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Sensor comparison

The size of the sensor inside a digital camera is one of the key determinants of image quality. All other things equal, a large sensor will have larger individual pixel-units that offer better low-light sensitivity, wider dynamic range, and richer color-depth than smaller pixels in a sensor of the same technological generation. Further, a large sensor camera will give the photographer additional creative options when using shallow depth-of-field to isolate a subject from its background. On the downside, larger sensors tend to be associated with larger, more expensive camera bodies and lenses.

Of the two cameras under consideration, the Nikon Z6 II features a full frame sensor and the Sony HX400V a 1/2.3-inch sensor. The sensor area in the HX400V is 97 percent smaller. As a result of these sensor size differences, the cameras have a format factor of, respectively, 1.0 and 5.6. The sensor in the Z6 II has a native 3:2 aspect ratio, while the one in the HX400V offers a 4:3 aspect.

Nikon Z6 II and Sony HX400V sensor measures

With 24.3MP, the Z6 II offers a higher resolution than the HX400V (20.2MP), but the Z6 II nevertheless has larger individual pixels (pixel pitch of 5.94μm versus 1.18μm for the HX400V) due to its larger sensor. Moreover, the Z6 II is a much more recent model (by 6 years and 8 months) than the HX400V, and its sensor will have benefitted from technological advances during this time that further enhance the light gathering capacity of its pixels. Coming back to sensor resolution, it should be mentioned that the HX400V has no anti-alias filter installed, so that it can capture all the detail its sensor resolves.

The resolution advantage of the Nikon Z6 II implies greater flexibility for cropping images or the possibility to print larger pictures. The maximum print size of the Z6 II for good quality output (200 dots per inch) amounts to 30.2 x 20.1 inches or 76.8 x 51.1 cm, for very good quality (250 dpi) 24.2 x 16.1 inches or 61.4 x 40.9 cm, and for excellent quality (300 dpi) 20.2 x 13.4 inches or 51.2 x 34.1 cm. The corresponding values for the Sony HX400V are 25.9 x 19.4 inches or 65.8 x 49.4 cm for good quality, 20.7 x 15.6 inches or 52.7 x 39.5 cm for very good quality, and 17.3 x 13 inches or 43.9 x 32.9 cm for excellent quality prints.

The Z6 II has on-sensor phase detect pixels, which results in fast and reliable autofocus acquisition even during live view operation.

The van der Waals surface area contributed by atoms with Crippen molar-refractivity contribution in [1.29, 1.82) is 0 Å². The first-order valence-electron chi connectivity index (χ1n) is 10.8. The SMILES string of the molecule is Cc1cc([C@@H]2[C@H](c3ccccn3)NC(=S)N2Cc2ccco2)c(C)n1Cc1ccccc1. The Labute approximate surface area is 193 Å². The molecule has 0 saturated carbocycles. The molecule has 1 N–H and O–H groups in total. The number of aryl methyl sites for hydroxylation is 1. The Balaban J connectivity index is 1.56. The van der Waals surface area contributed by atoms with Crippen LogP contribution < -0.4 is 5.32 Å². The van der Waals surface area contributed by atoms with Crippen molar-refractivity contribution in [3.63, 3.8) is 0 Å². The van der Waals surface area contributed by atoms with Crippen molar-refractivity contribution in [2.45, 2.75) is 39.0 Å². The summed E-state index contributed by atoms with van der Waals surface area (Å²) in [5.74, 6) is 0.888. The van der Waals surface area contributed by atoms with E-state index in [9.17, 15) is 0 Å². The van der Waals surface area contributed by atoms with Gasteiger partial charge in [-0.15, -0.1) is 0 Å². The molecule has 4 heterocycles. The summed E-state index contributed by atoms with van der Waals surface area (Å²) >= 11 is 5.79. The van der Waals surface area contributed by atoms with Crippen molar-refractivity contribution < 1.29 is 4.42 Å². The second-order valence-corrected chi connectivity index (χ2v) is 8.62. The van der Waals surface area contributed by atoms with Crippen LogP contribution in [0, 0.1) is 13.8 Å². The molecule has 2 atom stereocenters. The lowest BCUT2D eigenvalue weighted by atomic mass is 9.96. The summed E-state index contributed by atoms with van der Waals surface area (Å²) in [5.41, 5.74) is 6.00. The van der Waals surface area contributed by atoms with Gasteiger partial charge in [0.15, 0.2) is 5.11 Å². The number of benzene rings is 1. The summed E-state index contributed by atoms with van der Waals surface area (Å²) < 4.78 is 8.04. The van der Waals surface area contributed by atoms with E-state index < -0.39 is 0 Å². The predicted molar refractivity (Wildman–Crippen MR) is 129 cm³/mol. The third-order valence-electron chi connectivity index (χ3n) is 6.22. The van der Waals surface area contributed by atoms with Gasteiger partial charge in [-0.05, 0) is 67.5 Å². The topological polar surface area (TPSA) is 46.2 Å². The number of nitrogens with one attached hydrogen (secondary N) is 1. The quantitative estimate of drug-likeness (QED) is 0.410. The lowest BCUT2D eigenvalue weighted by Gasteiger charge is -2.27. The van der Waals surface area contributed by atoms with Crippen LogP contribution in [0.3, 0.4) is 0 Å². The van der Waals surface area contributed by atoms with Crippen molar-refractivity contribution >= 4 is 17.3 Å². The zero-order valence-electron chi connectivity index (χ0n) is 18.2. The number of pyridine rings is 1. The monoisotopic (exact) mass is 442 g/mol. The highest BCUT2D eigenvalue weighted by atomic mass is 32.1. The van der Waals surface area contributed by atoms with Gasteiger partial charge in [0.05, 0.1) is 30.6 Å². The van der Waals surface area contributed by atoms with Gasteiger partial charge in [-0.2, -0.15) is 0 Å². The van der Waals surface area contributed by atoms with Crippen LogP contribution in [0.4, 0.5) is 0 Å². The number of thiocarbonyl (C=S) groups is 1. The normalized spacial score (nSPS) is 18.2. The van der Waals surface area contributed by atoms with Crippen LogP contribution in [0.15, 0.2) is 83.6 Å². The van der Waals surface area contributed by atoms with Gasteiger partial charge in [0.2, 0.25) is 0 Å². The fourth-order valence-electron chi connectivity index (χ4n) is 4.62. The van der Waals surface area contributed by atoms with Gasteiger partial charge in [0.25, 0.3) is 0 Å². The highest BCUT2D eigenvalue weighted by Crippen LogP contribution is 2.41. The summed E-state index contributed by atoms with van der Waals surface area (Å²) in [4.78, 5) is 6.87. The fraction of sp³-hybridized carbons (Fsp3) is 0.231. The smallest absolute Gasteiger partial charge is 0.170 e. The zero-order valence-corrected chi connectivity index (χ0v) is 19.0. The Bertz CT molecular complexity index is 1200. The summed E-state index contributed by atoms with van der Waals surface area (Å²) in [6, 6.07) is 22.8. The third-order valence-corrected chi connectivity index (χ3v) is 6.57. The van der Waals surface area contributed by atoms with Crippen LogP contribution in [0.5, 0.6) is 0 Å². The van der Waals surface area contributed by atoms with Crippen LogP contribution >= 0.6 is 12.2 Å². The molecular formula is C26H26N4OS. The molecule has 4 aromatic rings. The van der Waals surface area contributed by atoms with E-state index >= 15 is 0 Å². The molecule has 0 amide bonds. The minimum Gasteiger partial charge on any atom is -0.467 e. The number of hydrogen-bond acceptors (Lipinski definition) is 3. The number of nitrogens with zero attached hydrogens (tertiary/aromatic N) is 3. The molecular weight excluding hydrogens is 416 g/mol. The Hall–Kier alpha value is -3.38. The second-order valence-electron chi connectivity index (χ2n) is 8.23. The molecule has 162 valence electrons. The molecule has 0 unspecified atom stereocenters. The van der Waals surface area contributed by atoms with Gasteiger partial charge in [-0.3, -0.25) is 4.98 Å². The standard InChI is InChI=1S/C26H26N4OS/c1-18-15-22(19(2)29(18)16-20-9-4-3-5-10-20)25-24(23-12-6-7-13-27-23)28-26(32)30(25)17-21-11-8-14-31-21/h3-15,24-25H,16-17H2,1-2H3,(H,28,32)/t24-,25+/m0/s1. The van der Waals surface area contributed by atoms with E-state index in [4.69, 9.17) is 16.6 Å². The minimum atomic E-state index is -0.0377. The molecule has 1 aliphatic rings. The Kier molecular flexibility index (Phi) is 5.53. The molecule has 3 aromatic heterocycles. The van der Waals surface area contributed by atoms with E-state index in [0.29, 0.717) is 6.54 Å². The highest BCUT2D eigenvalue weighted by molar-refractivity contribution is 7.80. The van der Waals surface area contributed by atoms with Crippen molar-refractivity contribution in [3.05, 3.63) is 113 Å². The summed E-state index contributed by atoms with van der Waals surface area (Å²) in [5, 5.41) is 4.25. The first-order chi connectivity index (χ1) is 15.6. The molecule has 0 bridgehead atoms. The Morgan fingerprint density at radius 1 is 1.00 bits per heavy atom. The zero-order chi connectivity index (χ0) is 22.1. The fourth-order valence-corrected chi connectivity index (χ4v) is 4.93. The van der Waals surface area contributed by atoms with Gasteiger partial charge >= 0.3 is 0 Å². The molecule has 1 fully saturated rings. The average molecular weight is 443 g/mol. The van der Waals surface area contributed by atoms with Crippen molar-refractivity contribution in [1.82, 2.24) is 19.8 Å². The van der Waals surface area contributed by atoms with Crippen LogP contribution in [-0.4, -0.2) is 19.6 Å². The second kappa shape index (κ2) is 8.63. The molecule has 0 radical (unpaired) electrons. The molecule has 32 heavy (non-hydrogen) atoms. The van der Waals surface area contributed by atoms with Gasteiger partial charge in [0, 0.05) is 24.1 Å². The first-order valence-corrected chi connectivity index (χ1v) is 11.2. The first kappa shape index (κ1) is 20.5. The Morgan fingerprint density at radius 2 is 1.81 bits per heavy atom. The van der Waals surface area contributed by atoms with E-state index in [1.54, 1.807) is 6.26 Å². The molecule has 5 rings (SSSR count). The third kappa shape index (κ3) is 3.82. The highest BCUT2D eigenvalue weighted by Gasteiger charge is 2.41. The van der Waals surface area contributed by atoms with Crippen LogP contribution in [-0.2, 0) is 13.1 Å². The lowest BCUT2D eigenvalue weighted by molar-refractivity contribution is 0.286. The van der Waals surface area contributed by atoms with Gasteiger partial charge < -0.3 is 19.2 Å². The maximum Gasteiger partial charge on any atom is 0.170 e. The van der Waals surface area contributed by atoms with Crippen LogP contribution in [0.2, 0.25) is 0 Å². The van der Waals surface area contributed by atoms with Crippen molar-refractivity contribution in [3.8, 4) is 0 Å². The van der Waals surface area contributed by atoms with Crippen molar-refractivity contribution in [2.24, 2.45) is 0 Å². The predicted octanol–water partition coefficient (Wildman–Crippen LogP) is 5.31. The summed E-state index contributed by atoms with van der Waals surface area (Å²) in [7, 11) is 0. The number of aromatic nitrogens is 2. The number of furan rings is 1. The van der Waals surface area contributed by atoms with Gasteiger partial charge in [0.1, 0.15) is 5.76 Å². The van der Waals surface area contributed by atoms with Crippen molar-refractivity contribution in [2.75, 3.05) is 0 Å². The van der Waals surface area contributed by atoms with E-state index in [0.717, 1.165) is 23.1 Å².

The Nikon Z6 II has a native sensitivity range from ISO 100 to ISO 51200, which can be extended to ISO 50-204800. The corresponding ISO settings for the Sony Cyber-shot DSC-HX400V are ISO 80 to ISO 3200, with the possibility to increase the ISO range to 80-12800.

Z6 II versus HX400V MP

Consistent information on actual sensor performance is available from DXO Mark for many cameras. This service assesses and scores the color depth ("DXO Portrait"), dynamic range ("DXO Landscape"), and low-light sensitivity ("DXO Sports") of camera sensors, and also publishes an overall camera score. The following table provides an overview of the physical sensor characteristics, as well as the sensor quality measurements for a selection of comparators.

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Sensor Characteristics
    Camera
Model
Sensor
Class
Resolution
(MP)
Horiz.
Pixels
Vert.
Pixels
Video
Format
DXO
Portrait
DXO
Landscape
DXO
Sports
DXO
Overall
1.
 
Nikon Z6 II Full Frame 24.3 6048 40244K/60p........
2.
 
Sony HX400V 1/2.3 20.2 5184 38881080/60p........
3.
 
Canon R6 Full Frame 20.0 5472 36484k/60p24.214.3339490
4.
 
Canon SX60 1/2.3 14.2 4608 30721080/60p19.210.812739
5.
 
Fujifilm X-T4 APS-C 26.0 6240 41604K/60p........
6.
 
Nikon D780 Full Frame 24.3 6048 40244K/30p........
7.
 
Nikon Z5 Full Frame 24.2 6016 40164K/30p........
8.
 
Nikon Z7 II Full Frame 45.4 8256 55044K/60p........
9.
 
Nikon Z6 Full Frame 24.3 6048 40244K/30p25.314.3329995
10.
 
Olympus E-M1 III Four Thirds 20.2 5184 38884K/30p........
11.
 
Panasonic S5 Full Frame 24.0 6000 40004K/60p........
12.
 
Sony A9 II Full Frame 24.0 6000 40004K/30p25.014.0343493
13.
 
Sony A7 III Full Frame 24.0 6000 40004K/30p25.014.7373096
14.
 
Sony HX350 1/2.3 19.9 5152 38641080/60p........
15.
 
Sony HX90V 1/2.3 18.0 4896 36721080/60p........
16.
 
Sony H400 1/2.3 19.9 5152 3864720/30p........
17.
 
Sony H300 1/2.3 19.9 5152 3864720/30p........

Many modern cameras are not only capable of taking still images, but can also record movies. The two cameras under consideration both have sensors whose read-out speed is fast enough to capture moving pictures, but the Z6 II provides a higher video resolution than the HX400V. It can shoot video footage at 4K/60p, while the Sony is limited to 1080/60p.

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Feature comparison

Beyond body and sensor, cameras can and do differ across a range of features. The two cameras under consideration are similar with respect to both having an electronic viewfinder. However, the one in the Z6 II offers a substantially higher resolution than the one in the HX400V (3690k vs 210k dots). The following table reports on some other key feature differences and similarities of the Nikon Z6 II, the Sony HX400V, and comparable cameras.

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Core Features